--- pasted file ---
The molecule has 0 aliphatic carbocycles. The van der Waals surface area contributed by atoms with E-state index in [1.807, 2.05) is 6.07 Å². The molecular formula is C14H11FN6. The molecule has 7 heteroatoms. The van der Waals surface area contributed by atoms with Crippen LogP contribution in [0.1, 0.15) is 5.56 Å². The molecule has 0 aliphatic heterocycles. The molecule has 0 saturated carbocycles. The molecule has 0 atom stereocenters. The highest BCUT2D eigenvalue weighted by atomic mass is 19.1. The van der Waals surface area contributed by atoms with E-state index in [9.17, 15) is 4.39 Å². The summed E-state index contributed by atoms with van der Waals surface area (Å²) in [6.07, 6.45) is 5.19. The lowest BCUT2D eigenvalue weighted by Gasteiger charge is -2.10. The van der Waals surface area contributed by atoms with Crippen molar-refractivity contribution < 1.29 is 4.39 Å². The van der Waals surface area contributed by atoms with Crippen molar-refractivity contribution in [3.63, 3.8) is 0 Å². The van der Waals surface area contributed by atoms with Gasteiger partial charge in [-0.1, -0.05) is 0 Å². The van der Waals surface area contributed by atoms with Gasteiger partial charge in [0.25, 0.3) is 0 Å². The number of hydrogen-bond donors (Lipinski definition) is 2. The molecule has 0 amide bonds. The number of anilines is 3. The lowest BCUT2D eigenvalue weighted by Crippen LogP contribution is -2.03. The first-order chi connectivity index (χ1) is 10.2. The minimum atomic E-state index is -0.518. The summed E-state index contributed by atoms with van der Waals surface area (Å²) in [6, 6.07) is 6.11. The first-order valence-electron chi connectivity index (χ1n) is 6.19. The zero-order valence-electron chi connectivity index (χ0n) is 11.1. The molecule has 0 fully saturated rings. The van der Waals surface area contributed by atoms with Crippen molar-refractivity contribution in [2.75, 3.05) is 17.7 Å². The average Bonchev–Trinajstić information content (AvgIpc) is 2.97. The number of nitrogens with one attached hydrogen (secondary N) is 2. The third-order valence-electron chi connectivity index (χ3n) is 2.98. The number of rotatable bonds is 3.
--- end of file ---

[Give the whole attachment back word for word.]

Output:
The molecule has 0 aliphatic carbocycles. The van der Waals surface area contributed by atoms with E-state index in [1.807, 2.05) is 6.07 Å². The molecular formula is C14H11FN6. The molecule has 7 heteroatoms. The van der Waals surface area contributed by atoms with Crippen LogP contribution in [0.1, 0.15) is 5.56 Å². The molecule has 0 aliphatic heterocycles. The molecule has 0 saturated carbocycles. The molecule has 0 atom stereocenters. The highest BCUT2D eigenvalue weighted by atomic mass is 19.1. The van der Waals surface area contributed by atoms with E-state index in [9.17, 15) is 4.39 Å². The summed E-state index contributed by atoms with van der Waals surface area (Å²) in [6.07, 6.45) is 5.19. The lowest BCUT2D eigenvalue weighted by Gasteiger charge is -2.10. The van der Waals surface area contributed by atoms with Crippen molar-refractivity contribution < 1.29 is 4.39 Å². The van der Waals surface area contributed by atoms with Crippen molar-refractivity contribution in [3.63, 3.8) is 0 Å². The van der Waals surface area contributed by atoms with Gasteiger partial charge in [-0.1, -0.05) is 0 Å². The van der Waals surface area contributed by atoms with Gasteiger partial charge in [0.25, 0.3) is 0 Å². The number of hydrogen-bond donors (Lipinski definition) is 2. The molecule has 0 amide bonds. The number of anilines is 3. The lowest BCUT2D eigenvalue weighted by Crippen LogP contribution is -2.03. The first-order chi connectivity index (χ1) is 10.2. The minimum atomic E-state index is -0.518. The summed E-state index contributed by atoms with van der Waals surface area (Å²) in [6, 6.07) is 6.11. The first-order valence-electron chi connectivity index (χ1n) is 6.19. The zero-order valence-electron chi connectivity index (χ0n) is 11.1. The molecule has 0 fully saturated rings. The van der Waals surface area contributed by atoms with Crippen molar-refractivity contribution in [2.75, 3.05) is 17.7 Å². The average Bonchev–Trinajstić information content (AvgIpc) is 2.97. The number of nitrogens with one attached hydrogen (secondary N) is 2. The third-order valence-electron chi connectivity index (χ3n) is 2.98. The number of rotatable bonds is 3.